Low Energy House - Triple Glazed Windows - Triple Glazing
Triple glazed windows consist of three sheets of glass, each separated by an air gap. The air
gaps provide the insulating layers that slow down the heat loss and reduce the opportunity for
condensation to form
Expertly designed, assembled and installed, triple glazed windows will
significantly reduce energy usage in a NEW dwelling. If the external walls of an EXISTING house have little, or no, insulation then it may be preferable to replace the existing windows with Double Glazed Windows, as Triple Glazed Windows are more expensive and unlikely to conserve more heat
Triple Glazed Windows - Super Insulated House
Energy efficient windows constructed to current standards offer excellent thermal performance in houses. In the case of new super insulated houses, the windows are the weakest point thermally in the building envelope. To overcome the problem, it is advisable to install high performance triple glazed windows with low-E glass and inert gas fill.
Triple Glazed Windows - Construction
A triple glazed window uses three sheets of glass, each separated by an air gap. The air gaps provide the insulating layers that slow down the heat loss and reduce the opportunity for condensation to form. Expertly designed, assembled and installed, triple glazed windows will significantly reduce energy usage. The main thermal advantages of triple glazed windows are: the conservation of heat, the elimination of draughts and the resistance to condensation.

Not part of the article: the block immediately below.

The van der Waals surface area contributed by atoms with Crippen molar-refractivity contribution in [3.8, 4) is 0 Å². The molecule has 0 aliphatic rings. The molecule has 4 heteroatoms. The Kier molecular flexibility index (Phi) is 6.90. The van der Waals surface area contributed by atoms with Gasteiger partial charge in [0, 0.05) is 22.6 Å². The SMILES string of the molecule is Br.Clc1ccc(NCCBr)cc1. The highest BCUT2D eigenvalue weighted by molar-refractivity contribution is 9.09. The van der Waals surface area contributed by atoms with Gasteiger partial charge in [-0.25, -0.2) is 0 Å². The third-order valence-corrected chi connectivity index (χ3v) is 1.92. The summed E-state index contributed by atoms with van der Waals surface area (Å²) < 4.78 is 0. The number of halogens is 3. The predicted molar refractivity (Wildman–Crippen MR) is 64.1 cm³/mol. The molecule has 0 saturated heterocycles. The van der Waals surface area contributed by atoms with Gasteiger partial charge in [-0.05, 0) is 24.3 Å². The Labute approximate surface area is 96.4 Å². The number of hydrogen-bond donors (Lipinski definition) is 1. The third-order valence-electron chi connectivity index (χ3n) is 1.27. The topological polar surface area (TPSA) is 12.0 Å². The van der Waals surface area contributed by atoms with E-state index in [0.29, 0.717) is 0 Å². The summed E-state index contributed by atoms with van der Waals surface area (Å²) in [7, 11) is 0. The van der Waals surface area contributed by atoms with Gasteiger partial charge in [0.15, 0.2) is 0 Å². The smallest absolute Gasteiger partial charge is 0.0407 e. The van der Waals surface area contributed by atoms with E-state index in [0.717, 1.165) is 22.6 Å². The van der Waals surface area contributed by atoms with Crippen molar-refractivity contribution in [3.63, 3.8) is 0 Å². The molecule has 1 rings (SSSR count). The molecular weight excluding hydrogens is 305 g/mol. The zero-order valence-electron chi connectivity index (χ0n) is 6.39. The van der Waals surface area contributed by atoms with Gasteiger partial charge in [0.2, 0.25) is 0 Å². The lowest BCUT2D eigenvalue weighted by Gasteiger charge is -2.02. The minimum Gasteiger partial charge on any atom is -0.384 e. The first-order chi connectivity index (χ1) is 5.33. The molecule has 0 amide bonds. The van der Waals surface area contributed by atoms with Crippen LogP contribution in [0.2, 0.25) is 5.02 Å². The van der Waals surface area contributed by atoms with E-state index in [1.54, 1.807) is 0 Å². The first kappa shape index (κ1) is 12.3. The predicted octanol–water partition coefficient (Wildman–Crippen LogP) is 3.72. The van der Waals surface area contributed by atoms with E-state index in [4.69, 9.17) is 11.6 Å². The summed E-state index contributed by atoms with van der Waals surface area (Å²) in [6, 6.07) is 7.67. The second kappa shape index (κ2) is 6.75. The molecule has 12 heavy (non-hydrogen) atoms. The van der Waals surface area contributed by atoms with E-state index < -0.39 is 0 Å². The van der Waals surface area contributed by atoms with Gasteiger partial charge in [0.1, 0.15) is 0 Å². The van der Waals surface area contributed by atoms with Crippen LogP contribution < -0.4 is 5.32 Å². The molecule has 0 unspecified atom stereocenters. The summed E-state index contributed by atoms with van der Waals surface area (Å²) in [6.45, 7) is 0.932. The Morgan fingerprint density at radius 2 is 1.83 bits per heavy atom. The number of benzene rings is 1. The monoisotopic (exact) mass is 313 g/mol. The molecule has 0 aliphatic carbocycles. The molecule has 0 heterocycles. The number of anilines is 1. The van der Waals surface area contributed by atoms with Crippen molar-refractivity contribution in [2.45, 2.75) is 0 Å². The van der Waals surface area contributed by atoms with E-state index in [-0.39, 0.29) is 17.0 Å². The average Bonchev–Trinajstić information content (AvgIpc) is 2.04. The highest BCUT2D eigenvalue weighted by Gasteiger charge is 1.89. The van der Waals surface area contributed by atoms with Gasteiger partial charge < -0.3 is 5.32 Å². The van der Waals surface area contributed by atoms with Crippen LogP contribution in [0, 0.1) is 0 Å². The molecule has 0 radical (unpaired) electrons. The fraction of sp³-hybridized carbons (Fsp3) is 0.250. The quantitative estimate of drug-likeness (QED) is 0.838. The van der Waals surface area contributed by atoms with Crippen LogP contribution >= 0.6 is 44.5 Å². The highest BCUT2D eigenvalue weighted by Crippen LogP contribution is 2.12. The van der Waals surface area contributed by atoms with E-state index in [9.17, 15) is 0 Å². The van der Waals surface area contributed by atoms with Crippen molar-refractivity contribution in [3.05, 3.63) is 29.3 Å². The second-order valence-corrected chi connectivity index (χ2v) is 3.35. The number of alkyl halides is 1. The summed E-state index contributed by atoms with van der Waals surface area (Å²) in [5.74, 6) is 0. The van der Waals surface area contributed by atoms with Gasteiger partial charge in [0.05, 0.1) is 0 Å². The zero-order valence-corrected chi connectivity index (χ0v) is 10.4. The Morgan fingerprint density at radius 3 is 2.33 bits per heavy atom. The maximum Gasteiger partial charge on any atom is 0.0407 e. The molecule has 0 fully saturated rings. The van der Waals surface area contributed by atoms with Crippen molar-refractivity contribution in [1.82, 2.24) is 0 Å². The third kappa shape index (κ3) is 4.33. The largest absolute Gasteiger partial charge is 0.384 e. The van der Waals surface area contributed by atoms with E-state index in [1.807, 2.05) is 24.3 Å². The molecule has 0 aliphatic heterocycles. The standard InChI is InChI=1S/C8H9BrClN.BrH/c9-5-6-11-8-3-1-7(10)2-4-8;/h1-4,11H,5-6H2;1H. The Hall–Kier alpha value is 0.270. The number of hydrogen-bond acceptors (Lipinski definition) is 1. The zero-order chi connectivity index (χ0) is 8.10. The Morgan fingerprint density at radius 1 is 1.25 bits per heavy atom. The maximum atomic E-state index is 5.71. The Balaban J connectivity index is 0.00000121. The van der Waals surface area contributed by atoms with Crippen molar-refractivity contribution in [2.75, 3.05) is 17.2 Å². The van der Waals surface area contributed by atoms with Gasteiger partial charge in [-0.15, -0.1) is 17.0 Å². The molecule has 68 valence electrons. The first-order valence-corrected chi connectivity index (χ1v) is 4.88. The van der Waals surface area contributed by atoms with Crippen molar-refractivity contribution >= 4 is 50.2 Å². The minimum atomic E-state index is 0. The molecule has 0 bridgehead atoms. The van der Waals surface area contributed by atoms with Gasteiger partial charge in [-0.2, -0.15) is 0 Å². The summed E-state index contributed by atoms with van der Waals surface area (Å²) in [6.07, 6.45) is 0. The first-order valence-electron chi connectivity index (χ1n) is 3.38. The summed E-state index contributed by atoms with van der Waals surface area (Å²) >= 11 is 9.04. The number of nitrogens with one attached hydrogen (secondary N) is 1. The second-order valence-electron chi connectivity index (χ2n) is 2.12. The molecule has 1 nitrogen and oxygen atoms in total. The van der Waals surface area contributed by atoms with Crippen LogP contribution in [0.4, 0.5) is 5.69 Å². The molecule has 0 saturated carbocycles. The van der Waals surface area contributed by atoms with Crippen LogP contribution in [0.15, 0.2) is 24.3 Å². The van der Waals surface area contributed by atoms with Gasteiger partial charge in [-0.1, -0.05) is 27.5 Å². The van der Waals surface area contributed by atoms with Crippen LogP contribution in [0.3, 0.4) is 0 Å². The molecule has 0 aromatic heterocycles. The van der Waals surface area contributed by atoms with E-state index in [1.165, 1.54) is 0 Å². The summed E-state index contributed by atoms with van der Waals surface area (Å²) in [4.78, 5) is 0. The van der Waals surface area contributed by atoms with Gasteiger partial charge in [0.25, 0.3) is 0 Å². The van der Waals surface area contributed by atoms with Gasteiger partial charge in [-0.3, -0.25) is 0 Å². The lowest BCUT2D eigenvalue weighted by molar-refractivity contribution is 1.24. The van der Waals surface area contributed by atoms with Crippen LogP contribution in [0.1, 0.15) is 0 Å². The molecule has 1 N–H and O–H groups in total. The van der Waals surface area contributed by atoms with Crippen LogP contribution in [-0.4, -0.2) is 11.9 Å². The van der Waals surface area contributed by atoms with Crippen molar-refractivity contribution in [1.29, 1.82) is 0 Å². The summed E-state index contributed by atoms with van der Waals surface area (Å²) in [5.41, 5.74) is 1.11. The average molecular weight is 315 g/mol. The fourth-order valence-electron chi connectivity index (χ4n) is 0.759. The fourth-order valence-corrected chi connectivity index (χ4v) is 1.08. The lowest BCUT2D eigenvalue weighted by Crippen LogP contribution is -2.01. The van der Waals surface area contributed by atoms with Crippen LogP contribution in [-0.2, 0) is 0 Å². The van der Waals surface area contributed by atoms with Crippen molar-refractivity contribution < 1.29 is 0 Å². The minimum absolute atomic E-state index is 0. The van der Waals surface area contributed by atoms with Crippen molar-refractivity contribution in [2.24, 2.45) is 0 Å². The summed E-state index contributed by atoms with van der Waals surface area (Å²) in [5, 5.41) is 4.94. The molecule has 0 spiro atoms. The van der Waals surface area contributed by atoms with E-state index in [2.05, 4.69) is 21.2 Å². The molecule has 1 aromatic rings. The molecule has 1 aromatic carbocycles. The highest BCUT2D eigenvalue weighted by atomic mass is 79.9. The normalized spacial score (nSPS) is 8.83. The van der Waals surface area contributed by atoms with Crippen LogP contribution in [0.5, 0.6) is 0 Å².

Developments in Triple Glazed Windows - Design
Until recently, triple glazed windows were produced as an enlarged version of double glazed windows and as a result the frames were too deep to be accommodated within current wall thicknesses and were expensive to produce. Recent developments in triple glazing windows have resulted in slimmer profile frames and flush sash design that are pleasing in appearance and deliver enhanced performance at an affordable price.
Multiple Panes of Glass - Triple Glazed Windows